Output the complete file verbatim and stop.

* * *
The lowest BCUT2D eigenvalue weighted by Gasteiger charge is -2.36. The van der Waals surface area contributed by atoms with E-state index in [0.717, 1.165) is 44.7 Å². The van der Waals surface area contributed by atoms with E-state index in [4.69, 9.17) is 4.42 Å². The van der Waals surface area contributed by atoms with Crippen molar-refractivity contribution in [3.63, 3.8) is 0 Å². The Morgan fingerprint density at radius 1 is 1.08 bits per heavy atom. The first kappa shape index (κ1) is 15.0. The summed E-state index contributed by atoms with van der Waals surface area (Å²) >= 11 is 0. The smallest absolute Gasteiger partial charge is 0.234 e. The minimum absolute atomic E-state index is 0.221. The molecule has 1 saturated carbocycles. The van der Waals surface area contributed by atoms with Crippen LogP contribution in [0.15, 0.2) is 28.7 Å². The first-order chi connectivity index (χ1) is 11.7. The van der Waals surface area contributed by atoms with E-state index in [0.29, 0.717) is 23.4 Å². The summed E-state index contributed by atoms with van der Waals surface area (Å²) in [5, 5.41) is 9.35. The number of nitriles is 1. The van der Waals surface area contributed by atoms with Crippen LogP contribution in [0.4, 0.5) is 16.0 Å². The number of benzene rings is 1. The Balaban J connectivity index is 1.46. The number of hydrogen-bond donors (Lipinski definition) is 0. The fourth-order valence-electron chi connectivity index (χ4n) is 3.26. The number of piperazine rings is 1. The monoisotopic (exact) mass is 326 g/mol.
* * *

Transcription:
The lowest BCUT2D eigenvalue weighted by Gasteiger charge is -2.36. The van der Waals surface area contributed by atoms with E-state index in [0.717, 1.165) is 44.7 Å². The van der Waals surface area contributed by atoms with E-state index in [4.69, 9.17) is 4.42 Å². The van der Waals surface area contributed by atoms with Crippen molar-refractivity contribution in [3.63, 3.8) is 0 Å². The Morgan fingerprint density at radius 1 is 1.08 bits per heavy atom. The first kappa shape index (κ1) is 15.0. The summed E-state index contributed by atoms with van der Waals surface area (Å²) >= 11 is 0. The smallest absolute Gasteiger partial charge is 0.234 e. The minimum absolute atomic E-state index is 0.221. The molecule has 1 saturated carbocycles. The van der Waals surface area contributed by atoms with Crippen LogP contribution in [0.15, 0.2) is 28.7 Å². The first-order chi connectivity index (χ1) is 11.7. The van der Waals surface area contributed by atoms with E-state index in [0.29, 0.717) is 23.4 Å². The summed E-state index contributed by atoms with van der Waals surface area (Å²) in [5, 5.41) is 9.35. The number of nitriles is 1. The van der Waals surface area contributed by atoms with Crippen LogP contribution in [0.4, 0.5) is 16.0 Å². The number of benzene rings is 1. The Balaban J connectivity index is 1.46. The number of hydrogen-bond donors (Lipinski definition) is 0. The fourth-order valence-electron chi connectivity index (χ4n) is 3.26. The number of piperazine rings is 1. The monoisotopic (exact) mass is 326 g/mol.